Vietnam says Facebook violated cybersecurity law

By Reuters   January 9, 2019 | 05:16 pm GMT+7
Vietnam says Facebook violated cybersecurity law
Silhouettes of mobile users are seen next to a screen projection of Facebook logo. Photo by Reuters/Dado Ruvic

Vietnam says Facebook has violated its new cybersecurity law by allowing users to post anti-government comments on the platform.

"Facebook had reportedly not responded to a request to remove fanpages provoking activities against the state," the official Vietnam News Agency said, citing the Ministry of Information and Communication.

In a statement, a Facebook spokeswoman said: "We have a clear process for governments to report illegal content to us, and we review all these requests against our terms of service and local law."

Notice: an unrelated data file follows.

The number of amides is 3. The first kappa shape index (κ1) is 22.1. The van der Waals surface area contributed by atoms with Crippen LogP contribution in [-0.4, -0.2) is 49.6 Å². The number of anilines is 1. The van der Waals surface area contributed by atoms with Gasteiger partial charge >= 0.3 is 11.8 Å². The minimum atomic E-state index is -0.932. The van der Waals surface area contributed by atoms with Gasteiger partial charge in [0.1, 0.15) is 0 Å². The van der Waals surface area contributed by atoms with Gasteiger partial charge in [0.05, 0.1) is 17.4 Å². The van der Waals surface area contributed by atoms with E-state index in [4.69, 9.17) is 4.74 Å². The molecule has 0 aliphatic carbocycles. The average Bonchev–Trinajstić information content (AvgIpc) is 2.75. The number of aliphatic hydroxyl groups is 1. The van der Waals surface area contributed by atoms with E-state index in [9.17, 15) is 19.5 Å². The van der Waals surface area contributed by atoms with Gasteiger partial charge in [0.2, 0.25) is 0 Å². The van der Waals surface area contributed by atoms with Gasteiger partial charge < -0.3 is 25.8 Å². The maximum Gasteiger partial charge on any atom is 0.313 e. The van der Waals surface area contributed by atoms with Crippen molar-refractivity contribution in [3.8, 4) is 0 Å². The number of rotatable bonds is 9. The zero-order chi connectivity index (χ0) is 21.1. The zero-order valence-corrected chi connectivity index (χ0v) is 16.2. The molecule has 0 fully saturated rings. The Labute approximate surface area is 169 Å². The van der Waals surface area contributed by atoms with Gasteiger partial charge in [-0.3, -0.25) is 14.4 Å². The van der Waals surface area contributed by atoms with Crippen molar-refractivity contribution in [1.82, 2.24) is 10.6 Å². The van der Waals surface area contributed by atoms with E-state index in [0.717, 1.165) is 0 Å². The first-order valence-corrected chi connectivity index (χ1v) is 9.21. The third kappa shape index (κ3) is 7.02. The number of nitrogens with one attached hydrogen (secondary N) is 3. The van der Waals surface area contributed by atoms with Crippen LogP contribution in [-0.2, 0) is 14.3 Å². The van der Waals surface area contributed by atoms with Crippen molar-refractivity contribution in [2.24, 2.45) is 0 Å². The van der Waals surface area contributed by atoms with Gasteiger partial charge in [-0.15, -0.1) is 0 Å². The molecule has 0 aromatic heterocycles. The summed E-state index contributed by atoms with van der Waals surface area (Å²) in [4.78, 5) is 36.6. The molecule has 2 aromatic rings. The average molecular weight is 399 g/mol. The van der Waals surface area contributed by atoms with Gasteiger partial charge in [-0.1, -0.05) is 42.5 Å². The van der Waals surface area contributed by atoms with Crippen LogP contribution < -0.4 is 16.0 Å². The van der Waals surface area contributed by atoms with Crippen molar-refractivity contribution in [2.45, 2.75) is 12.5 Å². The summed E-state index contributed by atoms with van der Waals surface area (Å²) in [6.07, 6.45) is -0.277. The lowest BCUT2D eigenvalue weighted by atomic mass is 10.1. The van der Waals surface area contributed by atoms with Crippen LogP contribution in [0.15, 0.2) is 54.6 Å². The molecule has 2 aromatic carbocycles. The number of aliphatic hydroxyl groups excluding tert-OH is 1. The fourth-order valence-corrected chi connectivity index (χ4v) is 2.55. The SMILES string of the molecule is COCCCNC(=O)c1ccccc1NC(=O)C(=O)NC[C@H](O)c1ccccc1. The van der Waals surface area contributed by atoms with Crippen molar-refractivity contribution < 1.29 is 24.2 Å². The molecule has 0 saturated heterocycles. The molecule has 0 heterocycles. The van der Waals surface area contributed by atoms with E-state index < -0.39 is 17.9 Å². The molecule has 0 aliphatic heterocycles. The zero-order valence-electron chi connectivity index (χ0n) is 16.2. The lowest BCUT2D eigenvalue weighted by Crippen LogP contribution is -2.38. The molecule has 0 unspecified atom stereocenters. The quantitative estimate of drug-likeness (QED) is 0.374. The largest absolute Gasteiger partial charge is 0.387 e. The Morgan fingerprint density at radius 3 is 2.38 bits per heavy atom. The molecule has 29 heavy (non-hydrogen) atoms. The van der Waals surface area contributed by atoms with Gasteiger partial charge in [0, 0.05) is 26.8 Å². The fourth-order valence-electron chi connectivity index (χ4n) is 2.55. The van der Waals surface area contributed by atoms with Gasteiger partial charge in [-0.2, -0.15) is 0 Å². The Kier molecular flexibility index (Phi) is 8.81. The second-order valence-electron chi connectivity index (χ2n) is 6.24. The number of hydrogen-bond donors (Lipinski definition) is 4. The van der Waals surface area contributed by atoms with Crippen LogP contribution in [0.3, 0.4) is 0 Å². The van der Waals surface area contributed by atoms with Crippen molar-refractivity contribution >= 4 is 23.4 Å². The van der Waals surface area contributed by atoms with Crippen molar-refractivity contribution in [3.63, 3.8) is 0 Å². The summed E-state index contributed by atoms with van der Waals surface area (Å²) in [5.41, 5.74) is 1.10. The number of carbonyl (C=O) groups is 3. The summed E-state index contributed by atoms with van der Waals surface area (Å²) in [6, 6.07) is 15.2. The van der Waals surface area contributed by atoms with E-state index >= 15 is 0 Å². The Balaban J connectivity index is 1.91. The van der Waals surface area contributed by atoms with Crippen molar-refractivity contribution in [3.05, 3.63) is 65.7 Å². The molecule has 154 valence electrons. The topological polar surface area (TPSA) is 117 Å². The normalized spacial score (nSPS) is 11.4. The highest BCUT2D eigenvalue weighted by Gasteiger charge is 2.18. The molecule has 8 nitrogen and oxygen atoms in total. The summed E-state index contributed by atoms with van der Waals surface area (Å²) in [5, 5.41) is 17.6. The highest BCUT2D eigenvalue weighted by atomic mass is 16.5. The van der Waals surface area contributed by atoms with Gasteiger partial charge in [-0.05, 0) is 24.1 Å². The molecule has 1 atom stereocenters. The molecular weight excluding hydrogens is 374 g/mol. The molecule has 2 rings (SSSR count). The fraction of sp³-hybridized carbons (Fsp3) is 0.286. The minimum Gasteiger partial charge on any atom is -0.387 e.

She did not elaborate.

The ministry said Facebook also allowed personal accounts to upload posts containing "slanderous" content, anti-government sentiment and defamation of individuals and organizations, the agency added.

"This content had been found to seriously violate Vietnam’s Law on cybersecurity" and government regulations on the management, provision and use of internet services, it quoted the ministry as saying.

Facebook had refused to provide information on "fraudulent accounts" to Vietnamese security agencies, the agency said in Wednesday’s report.

The information ministry is also considering taxing Facebook for advertising revenue from the platform.

The report cited a market research company as saying $235 million was spent on advertising on Facebook in Vietnam in 2018, but that Facebook was ignoring its tax obligations there.

In November, Vietnam said it wanted half of social media users on domestic social networks by 2020 and plans to prevent "toxic information" on Facebook and Google.

 
 
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